AB de Villiers. Picture: REUTERS/MIKE HUTCHINGS
AB de Villiers. Picture: REUTERS/MIKE HUTCHINGS

London — How different might SA’s World Cup campaign have panned out had AB de Villiers been involved?

Nobody knows. Not even De Villiers.

“It’s impossible to tell‚” De Villiers said in London on Tuesday. “I’m still playing decent cricket‚ but things worked out the way they did and it’s in the past now and there’s no need to delve into it.

“I don’t know how to answer that question. It’s difficult. I loved playing for the Proteas. I enjoyed every second of it. But those days are over now.”

De Villiers shocked the game globally when he announced his retirement from the international arena in May 2018.

SA didn’t win any of the three World Cups in which he played. But they delivered their worst performance yet in the tournament in England this time — crashing out of the running for the semifinals with two league games still to play.

Worse‚ after SA lost their first three games — against England‚ Bangladesh and India — it emerged that De Villiers might have made a comeback.

Reportedly‚ ties were not severed completely when he quit‚ and two days before SA announced their squad he had a casual conversation with Faf du Plessis in which the possibility of a return was raised.

But by then De Villiers was no longer eligible for selection because he had not played in SA’s one-day series at home last summer.

Private conversation

Still‚ the revelation that he could have been part of the squad piled more pressure on the faltering South Africans. Was he regretful about the way the saga unfolded?

“Regretful is a difficult way of explaining the whole thing‚” De Villiers said. “Obviously it didn’t work out the way it should have.

“It was supposed to have been a private conversation. It was very relaxed. I heard there might be a bit of doubt with a couple of the batting positions and I literally just spoke to Faf‚ saying: ‘You know what‚ I’m playing alright at the moment at the IPL [Indian Premier League]. If you’re interested, I’ll put my hand up. If you’re not‚ no worries.’

“He said: ‘Give me a few minutes.’ He spoke to [Ottis] Gibson. He spoke to some of the selectors; I guess — I’m not sure what he did after that.

“The call back was: ‘We’re fine.’ I said‚ ‘All the best. I’ll be right behind you guys.’ That’s literally how the conversation went.”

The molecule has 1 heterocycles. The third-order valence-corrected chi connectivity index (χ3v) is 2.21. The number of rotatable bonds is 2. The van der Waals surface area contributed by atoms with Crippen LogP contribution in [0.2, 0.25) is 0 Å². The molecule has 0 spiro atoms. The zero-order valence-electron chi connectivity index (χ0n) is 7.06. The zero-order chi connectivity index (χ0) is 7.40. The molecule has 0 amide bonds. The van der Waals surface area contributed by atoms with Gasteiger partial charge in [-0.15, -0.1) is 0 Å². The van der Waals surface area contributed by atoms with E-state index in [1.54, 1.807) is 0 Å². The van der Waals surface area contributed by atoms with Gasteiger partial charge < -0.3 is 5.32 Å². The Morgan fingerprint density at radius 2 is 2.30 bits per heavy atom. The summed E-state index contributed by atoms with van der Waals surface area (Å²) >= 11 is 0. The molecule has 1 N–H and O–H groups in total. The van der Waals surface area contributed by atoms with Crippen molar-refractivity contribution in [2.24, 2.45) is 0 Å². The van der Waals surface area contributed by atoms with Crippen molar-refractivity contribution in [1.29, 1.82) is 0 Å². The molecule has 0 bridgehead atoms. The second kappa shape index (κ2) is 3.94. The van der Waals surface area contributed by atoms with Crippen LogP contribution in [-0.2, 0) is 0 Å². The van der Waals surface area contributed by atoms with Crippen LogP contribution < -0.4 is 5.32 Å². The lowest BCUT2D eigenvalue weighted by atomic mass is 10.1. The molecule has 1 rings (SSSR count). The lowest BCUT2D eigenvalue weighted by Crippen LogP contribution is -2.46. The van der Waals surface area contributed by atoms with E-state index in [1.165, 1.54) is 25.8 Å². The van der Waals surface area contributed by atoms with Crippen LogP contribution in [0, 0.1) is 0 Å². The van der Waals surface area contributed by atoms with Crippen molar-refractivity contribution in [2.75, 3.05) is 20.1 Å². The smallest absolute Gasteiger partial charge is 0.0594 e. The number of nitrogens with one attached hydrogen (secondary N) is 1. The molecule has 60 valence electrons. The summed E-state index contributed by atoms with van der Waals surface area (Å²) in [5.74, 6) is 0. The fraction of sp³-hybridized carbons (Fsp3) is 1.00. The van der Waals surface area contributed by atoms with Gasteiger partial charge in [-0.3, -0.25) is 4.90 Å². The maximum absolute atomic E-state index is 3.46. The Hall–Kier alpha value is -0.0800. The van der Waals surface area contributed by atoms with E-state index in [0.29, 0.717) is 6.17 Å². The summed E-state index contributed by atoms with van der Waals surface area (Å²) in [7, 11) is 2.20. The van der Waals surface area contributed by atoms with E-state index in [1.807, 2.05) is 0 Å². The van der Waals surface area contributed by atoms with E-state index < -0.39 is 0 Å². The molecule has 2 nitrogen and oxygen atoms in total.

De Villiers spoke at the opening of an artificial pitch at Deptford Park in south London‚ a project of the London Cricket Trust‚ which promotes the playing of the game in the city’s parks.

He is in England to play for Middlesex in the county T20 competition and will likely feature in his first game, against Essex, at Lord’s on Thursday. He should see some familiar faces.

England captain Eoin Morgan‚ who led England to World Cup glory in a pulsating final at Lord’s on Sunday‚ is part of Middlesex’s squad.

So is New Zealand’s Ross Taylor‚ who was on the other end of Sunday’s equation. But it seems Taylor has returned home.

“I’ve never played county cricket before‚ so it’s very good to be here‚” De Villiers said. “If I had to choose to play for a county it probably would have been Middlesex‚ or one of the other London counties.

“They’ve always been one of the teams I’ve had my eye on. And with the World Cup-winning captain‚ as well.

“I’m looking forward to catching up with him and hearing all the stories from that incredible final.”

Should De Villiers fancy a braai somewhere around the circuit‚ he won’t want for SA company.

Essex are captained by Simon Harmer and their squad includes Cameron Delport‚ Peter Siddle and Alastair Cook. Colin Ingram leads Glamorgan and Colin Ackerman is in charge at Leicestershire.

Chris Morris is playing for Hampshire‚ Dwaine Pretorius for Northamptonshire and Imran Tahir for Surrey.

The final is scheduled for Edgbaston on September 21.